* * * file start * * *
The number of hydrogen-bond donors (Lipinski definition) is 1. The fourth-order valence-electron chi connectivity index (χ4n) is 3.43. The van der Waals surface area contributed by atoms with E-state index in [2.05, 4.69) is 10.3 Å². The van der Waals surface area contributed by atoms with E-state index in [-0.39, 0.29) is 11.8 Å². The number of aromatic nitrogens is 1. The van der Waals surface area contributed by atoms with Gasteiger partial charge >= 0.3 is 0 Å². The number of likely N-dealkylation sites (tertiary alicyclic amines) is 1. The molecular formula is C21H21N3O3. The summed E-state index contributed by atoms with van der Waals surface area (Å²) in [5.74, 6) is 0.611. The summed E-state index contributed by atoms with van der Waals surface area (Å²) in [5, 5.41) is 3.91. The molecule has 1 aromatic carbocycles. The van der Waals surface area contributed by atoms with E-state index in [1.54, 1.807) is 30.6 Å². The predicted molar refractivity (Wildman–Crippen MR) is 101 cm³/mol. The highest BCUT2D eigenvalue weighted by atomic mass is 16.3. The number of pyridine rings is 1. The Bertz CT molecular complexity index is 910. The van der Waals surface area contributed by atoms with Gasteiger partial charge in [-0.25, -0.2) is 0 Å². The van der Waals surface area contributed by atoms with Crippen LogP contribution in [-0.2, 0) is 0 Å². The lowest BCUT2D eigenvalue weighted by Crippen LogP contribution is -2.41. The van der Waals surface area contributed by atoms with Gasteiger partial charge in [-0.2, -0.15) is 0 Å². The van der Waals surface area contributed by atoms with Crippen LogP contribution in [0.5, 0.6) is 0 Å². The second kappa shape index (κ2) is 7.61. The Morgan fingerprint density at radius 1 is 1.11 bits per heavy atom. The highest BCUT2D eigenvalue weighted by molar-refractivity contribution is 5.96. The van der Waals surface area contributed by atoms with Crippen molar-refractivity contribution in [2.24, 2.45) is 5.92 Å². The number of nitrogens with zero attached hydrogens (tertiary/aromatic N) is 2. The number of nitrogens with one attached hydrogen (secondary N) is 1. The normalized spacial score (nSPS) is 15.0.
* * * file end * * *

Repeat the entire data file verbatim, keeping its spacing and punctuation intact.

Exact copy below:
The number of hydrogen-bond donors (Lipinski definition) is 1. The fourth-order valence-electron chi connectivity index (χ4n) is 3.43. The van der Waals surface area contributed by atoms with E-state index in [2.05, 4.69) is 10.3 Å². The van der Waals surface area contributed by atoms with E-state index in [-0.39, 0.29) is 11.8 Å². The number of aromatic nitrogens is 1. The van der Waals surface area contributed by atoms with Gasteiger partial charge >= 0.3 is 0 Å². The number of likely N-dealkylation sites (tertiary alicyclic amines) is 1. The molecular formula is C21H21N3O3. The summed E-state index contributed by atoms with van der Waals surface area (Å²) in [5.74, 6) is 0.611. The summed E-state index contributed by atoms with van der Waals surface area (Å²) in [5, 5.41) is 3.91. The molecule has 1 aromatic carbocycles. The van der Waals surface area contributed by atoms with E-state index in [1.54, 1.807) is 30.6 Å². The predicted molar refractivity (Wildman–Crippen MR) is 101 cm³/mol. The highest BCUT2D eigenvalue weighted by atomic mass is 16.3. The number of pyridine rings is 1. The Bertz CT molecular complexity index is 910. The van der Waals surface area contributed by atoms with Gasteiger partial charge in [-0.25, -0.2) is 0 Å². The van der Waals surface area contributed by atoms with Crippen LogP contribution in [-0.2, 0) is 0 Å². The lowest BCUT2D eigenvalue weighted by Crippen LogP contribution is -2.41. The van der Waals surface area contributed by atoms with Gasteiger partial charge in [-0.2, -0.15) is 0 Å². The van der Waals surface area contributed by atoms with Crippen LogP contribution in [0.5, 0.6) is 0 Å². The second kappa shape index (κ2) is 7.61. The Morgan fingerprint density at radius 1 is 1.11 bits per heavy atom. The highest BCUT2D eigenvalue weighted by molar-refractivity contribution is 5.96. The van der Waals surface area contributed by atoms with Crippen molar-refractivity contribution in [2.24, 2.45) is 5.92 Å². The number of nitrogens with zero attached hydrogens (tertiary/aromatic N) is 2. The number of nitrogens with one attached hydrogen (secondary N) is 1. The normalized spacial score (nSPS) is 15.0.